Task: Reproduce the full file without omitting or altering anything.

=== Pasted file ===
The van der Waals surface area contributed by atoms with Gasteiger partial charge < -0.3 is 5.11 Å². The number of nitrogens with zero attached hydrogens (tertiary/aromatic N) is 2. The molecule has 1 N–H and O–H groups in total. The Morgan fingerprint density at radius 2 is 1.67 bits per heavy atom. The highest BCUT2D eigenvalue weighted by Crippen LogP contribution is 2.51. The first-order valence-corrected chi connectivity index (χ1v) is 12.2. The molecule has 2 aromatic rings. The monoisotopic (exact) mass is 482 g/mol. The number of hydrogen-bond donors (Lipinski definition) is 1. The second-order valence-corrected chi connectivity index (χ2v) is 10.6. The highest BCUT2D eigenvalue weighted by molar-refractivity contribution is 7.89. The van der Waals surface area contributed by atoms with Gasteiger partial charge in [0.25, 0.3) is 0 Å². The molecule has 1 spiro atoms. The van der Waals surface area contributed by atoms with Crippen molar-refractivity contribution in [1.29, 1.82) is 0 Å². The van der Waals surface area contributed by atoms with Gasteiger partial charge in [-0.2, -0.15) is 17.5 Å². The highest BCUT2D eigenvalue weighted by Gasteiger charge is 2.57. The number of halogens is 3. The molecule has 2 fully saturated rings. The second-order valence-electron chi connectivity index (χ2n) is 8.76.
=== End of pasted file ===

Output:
The van der Waals surface area contributed by atoms with Gasteiger partial charge < -0.3 is 5.11 Å². The number of nitrogens with zero attached hydrogens (tertiary/aromatic N) is 2. The molecule has 1 N–H and O–H groups in total. The Morgan fingerprint density at radius 2 is 1.67 bits per heavy atom. The highest BCUT2D eigenvalue weighted by Crippen LogP contribution is 2.51. The first-order valence-corrected chi connectivity index (χ1v) is 12.2. The molecule has 2 aromatic rings. The monoisotopic (exact) mass is 482 g/mol. The number of hydrogen-bond donors (Lipinski definition) is 1. The second-order valence-corrected chi connectivity index (χ2v) is 10.6. The highest BCUT2D eigenvalue weighted by molar-refractivity contribution is 7.89. The van der Waals surface area contributed by atoms with Gasteiger partial charge in [0.25, 0.3) is 0 Å². The molecule has 1 spiro atoms. The van der Waals surface area contributed by atoms with Crippen molar-refractivity contribution in [1.29, 1.82) is 0 Å². The van der Waals surface area contributed by atoms with Gasteiger partial charge in [-0.2, -0.15) is 17.5 Å². The highest BCUT2D eigenvalue weighted by Gasteiger charge is 2.57. The number of halogens is 3. The molecule has 2 fully saturated rings. The second-order valence-electron chi connectivity index (χ2n) is 8.76.